The Current Iteration

Continuing with the discussion of the new tournament simulator that’s under construction, this time with the elements of the match model that relate to each individual iteration.

  • TopPlayer, BottomPlayer: pointers to a player record.
  • TopReadyTime, BottomReadyTime: times.
    • These elements, and the next two, I intend to use to test the efficacy of various techniques that purport to speed up the tournament, including the infamous grouping of byes.
    • These will be time zero for seeded lines.
  • StartTime, FinishTime: times.
    • The time modeling of tournaments will be of no interest for many events, and I expect it will not be a common feature of my analyses. But it is important for the sort of events where rounds can overlap, and where time is a critical constraint.
    • It’s difficult to know how nuanced the time model should be, but I think it will include a parameter for game length, and another for round turnover. I might also store each player’s mean play speed, hoping to recreate in the simulator the problem that certain slow payers will tend to clog brackets, holding up progress.
    • Different games have different lengths, of course, so it probably makes sense to express times standardize the average game length at unity – that will allow the comparison between the number of rounds and the total tourney length to yield a useful efficiency measure.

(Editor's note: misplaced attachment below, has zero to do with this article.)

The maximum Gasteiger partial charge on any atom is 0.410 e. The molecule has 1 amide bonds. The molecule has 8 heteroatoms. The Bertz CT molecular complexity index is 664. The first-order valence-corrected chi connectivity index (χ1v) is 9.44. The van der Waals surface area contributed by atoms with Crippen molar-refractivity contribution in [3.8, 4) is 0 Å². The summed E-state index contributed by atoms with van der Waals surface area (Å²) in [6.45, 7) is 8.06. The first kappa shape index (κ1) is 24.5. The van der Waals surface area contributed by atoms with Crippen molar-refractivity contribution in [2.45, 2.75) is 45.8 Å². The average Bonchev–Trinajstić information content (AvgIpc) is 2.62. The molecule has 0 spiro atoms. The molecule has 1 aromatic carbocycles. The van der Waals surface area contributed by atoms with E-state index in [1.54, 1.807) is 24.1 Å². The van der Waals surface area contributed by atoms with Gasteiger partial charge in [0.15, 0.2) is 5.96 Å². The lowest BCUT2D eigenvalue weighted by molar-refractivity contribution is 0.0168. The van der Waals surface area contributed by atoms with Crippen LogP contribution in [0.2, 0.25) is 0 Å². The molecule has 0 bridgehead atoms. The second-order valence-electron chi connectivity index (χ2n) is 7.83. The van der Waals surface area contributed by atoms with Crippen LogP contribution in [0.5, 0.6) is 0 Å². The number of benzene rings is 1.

• It will also allow me to estimate the amount of dead time in a format, identifying in particular formats that are susceptible to dragging on.
  • TopLuck, BottomLuck. double-precision numbers.
    • I’m not sure how I will use this, but I suspect that it will be nice to have around one day.
  • MatchPlayed: boolean.
    • This will record the fact of byes. And some tournament models also need matches that will not be played under certain conditions.
  • Result: string, chosen from {TopWins, BottomWins, Draw, TopBye, BottomBye}.
    • Draws will not occur in most simulations, but allowing the result will allow me to consider games like chess, where draws are common.
  • SkillSpread, ResultSpread: double precision.
    • The first takes the absolute value of the difference in skill levels without regard to the luck encountered, and the second includes the luck factor for that match. This data will, presumably, be useful for calculating some coefficient of competition.

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